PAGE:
Joint ranges of motion

One RCT and four observational studies investigated joint ROM post-injection. The efficacy of IACIs was investigated for the STJ [25], knee [30, 35, 38] and ankle [24]. However, an odds ratio was only reported by one study for a mean duration of improvement of 1.2 yrs (SD ±0.9 yrs) [25]. Weak evidence was shown for IACIs increasing ROM in lower leg joints collectively. The RCT showed an increase in knee flexion following administrations of triamcinolone hexacetonide (TH) and betamethasone (BM) [30]. TH increased knee flexion more than BM [43]. Two observational studies also showed improvement of knee ROM [35, 38] and weak evidence was found for IACIs increasing ROM in the knee. One observational study showed increased foot inversion and eversion [25] and ankle joint ROM normalisation/partial improvement [24]. Overall, there was inconclusive evidence for IACIs improving joint ROM in the STJ and ankle.

Leg length discrepancy

One RCT and two observational studies investigated length discrepancies (LLD) [30, 43, 45]. Two studies specifically investigated LLD [43, 45]. While both studies showed a decrease in the differences between limb length, only one was tested statistically and achieved statistical significance [43]. The other study only used descriptive statistics [45]. A weak level of evidence was found for decrease in lower LLD. One study also found a decrease in knee joint circumference; however, this was not statistically tested [30]. This particular study demonstrated that there was a decrease in knee joint circumference with use of TH or BM [30] but TH had a greater reduction compared to BM. Overall, there was inconclusive evidence for IACIs reducing knee circumference due to an insufficient number of studies.

Disease activity outcomes detected by imaging

Four observational studies investigated the ability of imaging techniques to detect the efficacy of IACIs on JIA disease activity [24, 35, 38, 42]. These studies showed IACIs led to clinical effects on disease activity as detected by imaging techniques when compared to clinical assessment. However, these differences were not compared using inferential statistics. Overall, there was weak evidence for the use of imaging techniques detecting the effects of IACIs. Specifically, two studies investigated the effects of IACIs using MRI to effusion [35, 38]. Three studies investigated the effects of IACIs using MRI to detect pannus [31, 34, 44]. There was weak evidence for IACIs decreasing MRI detectable effusion and pannus. One study investigated MRI for detecting the effects of IACIs reducing popliteal cysts, destruction of articular cartilage/bone, destruction of meniscus, bone marrow oedema and avascular necrosis [35]. One study investigated MRI for detecting the effects of IACIs reducing the uptake of contrast medium [38]. However, there was inconclusive evidence for these subdomains due to a lack of studies. Overall, the level of evidence was weak due to two studies showing the effects of IACIs using MRI.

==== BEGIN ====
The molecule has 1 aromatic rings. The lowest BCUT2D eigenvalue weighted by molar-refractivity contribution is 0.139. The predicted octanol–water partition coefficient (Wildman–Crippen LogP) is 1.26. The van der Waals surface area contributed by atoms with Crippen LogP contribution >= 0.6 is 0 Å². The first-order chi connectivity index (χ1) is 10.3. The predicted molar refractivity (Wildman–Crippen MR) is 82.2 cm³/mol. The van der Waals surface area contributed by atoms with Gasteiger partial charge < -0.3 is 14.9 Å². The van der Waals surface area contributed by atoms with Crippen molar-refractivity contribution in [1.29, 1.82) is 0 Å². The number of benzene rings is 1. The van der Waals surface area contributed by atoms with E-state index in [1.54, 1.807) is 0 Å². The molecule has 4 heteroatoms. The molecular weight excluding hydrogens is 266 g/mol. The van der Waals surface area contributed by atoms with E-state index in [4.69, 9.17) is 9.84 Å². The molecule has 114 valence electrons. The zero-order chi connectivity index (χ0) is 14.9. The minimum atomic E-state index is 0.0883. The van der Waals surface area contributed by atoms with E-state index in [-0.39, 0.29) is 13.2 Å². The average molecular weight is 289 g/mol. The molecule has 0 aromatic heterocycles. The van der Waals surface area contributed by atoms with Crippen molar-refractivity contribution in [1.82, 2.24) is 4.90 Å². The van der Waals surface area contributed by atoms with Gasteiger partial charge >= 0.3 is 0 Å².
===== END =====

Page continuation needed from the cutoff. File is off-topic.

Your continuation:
Two studies investigated the effects of IACS with musculoskeletal ultrasound imaging [24, 35]. One study found decreases in signs of joint effusion and/or pannus and popliteal cyst [24], and one study found decreases in signs of synovial hypertrophy and synovial hyperaemia [35]. Therefore, the level of evidence assigned was weak for IACIs decreasing ultrasound detectable signs and symptoms, and inconclusive evidence for each specific subdomain.

Discussion

Weak levels of evidence were found for IACIs decreasing tenderness/pain, swelling, synovitis, clinical signs and symptoms, increasing joint (ROM) in lower limb joints and medical imaging disease-related outcomes such as joint effusion, synovial hypertrophy and erosion. Inconclusive evidence was present for IACIs reducing effusion, hyperthermia, LLD and knee circumference. The majority of studies were low quality observational studies with one low quality RCT, and as such these conclusions are based upon weak evidence only. Additionally, the majority of the studies identified by the search strategy presented results using descriptive statistics only, leading to uncertainty regarding the effectiveness of IACIs versus a suitable comparator.

The results of this contemporary review demonstrate similar issues raised by previous reviews concerning the lack of conclusive evidence in support of IACIs improving clinical outcomes [16, 17]. The adopted methodology of the most relevant previous systematic review appeared to be logical in restricting the inclusion criteria to RCTs in an attempt to increase the quality of evidence retrieved. However, at the time, there was a lack of published RCTs available for inclusion in this review and it subsequently concluded there was insufficient research to ascertain the effectiveness of IACIs for JIA. Observational studies were not considered by the authors as part of the inclusion criteria for that review, and as such potentially important studies were excluded which may have provided at least a weak level of evidence concerning IACI efficacy. In contrast, our review included observational studies and found weak evidence to suggest that sustained clinical response and improved joint ROM can be achieved following administration of IACIs to the joints of the lower limb in children with JIA.